Immigration is an integral part of national identity in settler societies such as Canada. But in countries where identity is defined more in ethnic terms, such as Germany, the presence of immigrants has only recently begun to be acknowledged. Taking these two countries as case studies, Immigration Dialectic explores the impact of immigration on national identity as imagined through media-based discourse.
Harald Bauder argues that while both countries rely on negative depictions of immigrants to construct a positive image of the self, the ways in which Canada and Germany construct national identity in relation to representations of immigrants are significantly different. Bauder introduces a sophisticated framework of Hegelian dialectics for the growing interdisciplinary literature regarding media perspectives on immigration and national identity. Providing close analysis of themes such as belonging, economic impacts, and national security, Immigration Dialectic will appeal to anyone interested in contemporary discussions on immigration.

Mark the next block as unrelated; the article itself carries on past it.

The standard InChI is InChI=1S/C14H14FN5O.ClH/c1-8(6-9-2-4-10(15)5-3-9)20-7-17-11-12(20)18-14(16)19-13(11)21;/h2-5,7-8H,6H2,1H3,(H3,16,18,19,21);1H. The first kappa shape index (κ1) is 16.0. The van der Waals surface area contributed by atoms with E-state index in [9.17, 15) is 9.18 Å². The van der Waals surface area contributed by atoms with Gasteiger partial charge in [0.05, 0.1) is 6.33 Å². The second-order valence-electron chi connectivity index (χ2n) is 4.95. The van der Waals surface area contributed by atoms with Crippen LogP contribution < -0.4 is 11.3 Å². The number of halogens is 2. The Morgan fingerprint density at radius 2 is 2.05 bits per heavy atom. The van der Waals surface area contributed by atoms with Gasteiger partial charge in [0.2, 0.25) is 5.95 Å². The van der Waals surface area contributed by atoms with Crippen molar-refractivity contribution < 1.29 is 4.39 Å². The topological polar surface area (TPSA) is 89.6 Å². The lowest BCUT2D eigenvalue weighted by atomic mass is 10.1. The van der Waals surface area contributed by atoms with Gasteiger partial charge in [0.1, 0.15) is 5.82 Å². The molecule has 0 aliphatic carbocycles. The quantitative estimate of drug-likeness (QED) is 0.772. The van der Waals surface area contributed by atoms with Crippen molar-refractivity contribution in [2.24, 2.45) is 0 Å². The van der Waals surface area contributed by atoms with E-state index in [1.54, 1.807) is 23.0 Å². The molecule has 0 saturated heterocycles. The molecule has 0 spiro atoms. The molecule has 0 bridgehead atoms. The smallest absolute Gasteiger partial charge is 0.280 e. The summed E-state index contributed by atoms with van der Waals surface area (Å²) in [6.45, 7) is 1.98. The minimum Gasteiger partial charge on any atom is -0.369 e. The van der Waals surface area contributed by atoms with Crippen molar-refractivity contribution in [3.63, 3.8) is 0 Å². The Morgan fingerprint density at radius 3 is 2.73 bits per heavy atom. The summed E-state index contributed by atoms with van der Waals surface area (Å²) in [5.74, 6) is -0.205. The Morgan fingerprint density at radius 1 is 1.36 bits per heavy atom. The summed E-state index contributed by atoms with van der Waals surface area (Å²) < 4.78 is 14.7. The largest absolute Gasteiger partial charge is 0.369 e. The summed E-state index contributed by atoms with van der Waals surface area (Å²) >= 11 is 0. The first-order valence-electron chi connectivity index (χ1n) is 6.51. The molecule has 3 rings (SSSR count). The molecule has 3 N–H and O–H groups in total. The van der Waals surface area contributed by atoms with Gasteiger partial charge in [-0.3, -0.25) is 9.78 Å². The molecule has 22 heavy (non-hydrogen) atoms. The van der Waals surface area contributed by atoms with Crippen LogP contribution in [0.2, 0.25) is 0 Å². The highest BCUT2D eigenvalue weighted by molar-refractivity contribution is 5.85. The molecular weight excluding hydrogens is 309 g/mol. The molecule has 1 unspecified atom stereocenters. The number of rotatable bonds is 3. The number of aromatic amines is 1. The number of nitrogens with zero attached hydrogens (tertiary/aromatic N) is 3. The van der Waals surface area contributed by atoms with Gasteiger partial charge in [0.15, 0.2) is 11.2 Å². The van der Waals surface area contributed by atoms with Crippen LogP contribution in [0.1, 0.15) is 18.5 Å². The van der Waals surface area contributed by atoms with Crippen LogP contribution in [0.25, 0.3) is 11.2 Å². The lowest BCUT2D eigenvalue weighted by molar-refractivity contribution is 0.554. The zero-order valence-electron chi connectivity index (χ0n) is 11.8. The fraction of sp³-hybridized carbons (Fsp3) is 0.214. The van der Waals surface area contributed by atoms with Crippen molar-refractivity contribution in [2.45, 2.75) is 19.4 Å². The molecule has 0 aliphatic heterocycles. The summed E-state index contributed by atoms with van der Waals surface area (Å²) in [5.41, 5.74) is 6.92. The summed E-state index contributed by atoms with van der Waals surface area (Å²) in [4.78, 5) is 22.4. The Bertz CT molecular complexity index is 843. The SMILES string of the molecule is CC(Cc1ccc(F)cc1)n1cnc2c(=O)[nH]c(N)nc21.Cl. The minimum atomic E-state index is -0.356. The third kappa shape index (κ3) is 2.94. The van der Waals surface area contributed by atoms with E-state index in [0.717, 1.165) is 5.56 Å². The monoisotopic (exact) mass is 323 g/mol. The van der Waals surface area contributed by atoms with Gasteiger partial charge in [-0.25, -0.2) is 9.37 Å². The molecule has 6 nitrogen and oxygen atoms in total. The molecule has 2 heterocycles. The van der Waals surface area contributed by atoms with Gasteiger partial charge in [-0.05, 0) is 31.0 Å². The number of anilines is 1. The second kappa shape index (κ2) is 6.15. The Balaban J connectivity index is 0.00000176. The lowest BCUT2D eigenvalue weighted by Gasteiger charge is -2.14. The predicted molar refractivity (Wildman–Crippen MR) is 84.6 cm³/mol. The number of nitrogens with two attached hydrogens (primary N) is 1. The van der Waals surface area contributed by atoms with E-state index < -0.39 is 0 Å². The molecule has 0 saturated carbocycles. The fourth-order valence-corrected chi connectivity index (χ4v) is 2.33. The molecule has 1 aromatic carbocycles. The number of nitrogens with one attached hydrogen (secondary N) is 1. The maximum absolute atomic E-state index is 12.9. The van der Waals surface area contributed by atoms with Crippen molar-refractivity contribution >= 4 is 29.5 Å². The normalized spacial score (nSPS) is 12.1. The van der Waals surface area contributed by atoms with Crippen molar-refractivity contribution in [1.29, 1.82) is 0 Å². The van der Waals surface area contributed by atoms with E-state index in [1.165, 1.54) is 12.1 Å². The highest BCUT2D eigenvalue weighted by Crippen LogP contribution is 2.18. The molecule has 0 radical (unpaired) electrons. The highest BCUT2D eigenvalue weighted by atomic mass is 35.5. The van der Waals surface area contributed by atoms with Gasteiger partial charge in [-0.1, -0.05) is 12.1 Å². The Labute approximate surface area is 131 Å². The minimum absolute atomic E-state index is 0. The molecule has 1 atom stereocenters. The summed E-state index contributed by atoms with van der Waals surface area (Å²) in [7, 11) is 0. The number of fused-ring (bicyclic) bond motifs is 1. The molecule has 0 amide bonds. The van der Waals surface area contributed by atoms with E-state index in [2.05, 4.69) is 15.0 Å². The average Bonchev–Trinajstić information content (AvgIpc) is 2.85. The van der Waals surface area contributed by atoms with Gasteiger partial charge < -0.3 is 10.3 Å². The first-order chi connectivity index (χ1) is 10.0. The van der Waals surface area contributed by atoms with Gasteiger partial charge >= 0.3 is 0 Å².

of Toronto Press (November, 2011) 329 pages